Vazquez, wearing his blue prison togs and bound by handcuffs and leg restraints, had to be reminded to speak up numerous times by his attorney, Gary Gerson, and Judge Mears. Under Vazquez's telling:
• The troopers banged loudly on his door, scaring him from the start.
• He did not invite troopers in -- he testified that he hid marijuana before opening the door and didn't want them inside -- and that they "pushed" their way into his apartment.
• He asked to call the Pirates for legal help "six or seven times," as he had been instructed since he first signed with the Tampa Bay Rays in 2008, but was not allowed.
• He never felt that he could leave, and he stayed in part because the Pennsylvania troopers told him he was going to be arrested by Florida authorities.
• He did not voluntarily give investigators access to his laptop and only did so because he was afraid of them.
• He never met the girl in person or had sex with her.
Westmoreland County assistant district attorney James Lazar asked Vazquez if he was calling Thompson and two other officers who previously swore statements against him liars.
"I don't want to call anybody a liar. I'm just saying what happened," Vazquez said.
When Lazar pressed him and said if Vazquez was telling the truth then the police had to be lying, Vazquez responded, "If that's the case, yeah."
During portions of Vazquez's testimony, Trooper Thompson shook his head.
Vazquez, who moved to the United States from Venezuela in 2011, said his awareness of the Black Lives Matter movement and police violence against Black people was in the forefront of his mind when he agreed to cooperate with investigators.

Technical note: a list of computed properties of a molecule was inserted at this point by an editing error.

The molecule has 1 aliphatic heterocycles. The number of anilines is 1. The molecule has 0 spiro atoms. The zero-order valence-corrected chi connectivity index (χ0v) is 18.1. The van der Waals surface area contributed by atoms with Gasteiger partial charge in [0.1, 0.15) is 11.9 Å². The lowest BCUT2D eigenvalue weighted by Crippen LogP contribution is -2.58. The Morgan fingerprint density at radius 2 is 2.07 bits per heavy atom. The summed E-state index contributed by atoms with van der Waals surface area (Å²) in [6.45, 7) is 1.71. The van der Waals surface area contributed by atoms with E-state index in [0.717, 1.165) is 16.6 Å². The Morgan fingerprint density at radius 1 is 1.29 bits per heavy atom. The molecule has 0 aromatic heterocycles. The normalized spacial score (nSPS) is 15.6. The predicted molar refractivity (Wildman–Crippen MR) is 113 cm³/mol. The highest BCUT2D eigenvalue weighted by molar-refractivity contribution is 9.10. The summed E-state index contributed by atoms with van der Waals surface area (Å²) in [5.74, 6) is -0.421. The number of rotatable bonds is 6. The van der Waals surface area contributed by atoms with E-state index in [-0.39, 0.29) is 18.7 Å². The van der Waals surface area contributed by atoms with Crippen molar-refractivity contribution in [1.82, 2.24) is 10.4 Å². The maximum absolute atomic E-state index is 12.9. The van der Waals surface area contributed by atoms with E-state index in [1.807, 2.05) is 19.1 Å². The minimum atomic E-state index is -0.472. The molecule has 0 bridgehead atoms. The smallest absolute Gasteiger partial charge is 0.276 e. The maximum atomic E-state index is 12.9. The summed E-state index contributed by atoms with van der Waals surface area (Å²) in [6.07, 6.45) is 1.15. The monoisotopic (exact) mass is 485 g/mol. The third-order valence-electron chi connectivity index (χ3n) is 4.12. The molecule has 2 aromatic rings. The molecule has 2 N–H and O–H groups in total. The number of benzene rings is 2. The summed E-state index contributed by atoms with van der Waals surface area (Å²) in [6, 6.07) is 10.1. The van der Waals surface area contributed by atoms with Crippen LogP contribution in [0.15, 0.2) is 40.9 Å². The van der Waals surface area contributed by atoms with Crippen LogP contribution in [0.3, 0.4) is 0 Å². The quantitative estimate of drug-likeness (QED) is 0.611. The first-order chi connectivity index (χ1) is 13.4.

Vazquez, who is Black, said he grew up afraid of "corrupt" police in Venezuela and that he had a cousin who was shot in the back while trying to flee police. He said he has heard about police violence against Black people in the United States since arriving, both from media and his Black teammates, although he never experienced it personally.
"Ever since I got here, I hear in the news and all that stuff that Black people getting shot," he said. "I got tattoos, and I look like a Black guy."
One curious subplot to the hearing was Vazquez's ability to spell his last name. Vazquez's last name was Rivero until April 2018, when he said he changed it to Vazquez to match that of his half sister.
When he was sworn in Tuesday and asked to spell "Vazquez" for the record, he said he could not. Lazar questioned how that was possible when he had been signing autographs with that name and using it in official documents since he changed it. Judge Mears, taking notes during the entire hearing, asked Vazquez when he had changed it and noted that the pitcher had used the name for nearly two full seasons before he was arrested.
The issue over Vazquez's ability to spell the name had no obvious legal significance, but Lazar offered it as a sign that Vazquez's general testimony was not credible.
Vazquez's attorneys have until Oct. 15 to file a brief supporting their motion, and the district attorney's office has until Nov. 16 to respond.
The trial, which had been scheduled for later this month, might not begin until late 2020 or early 2021.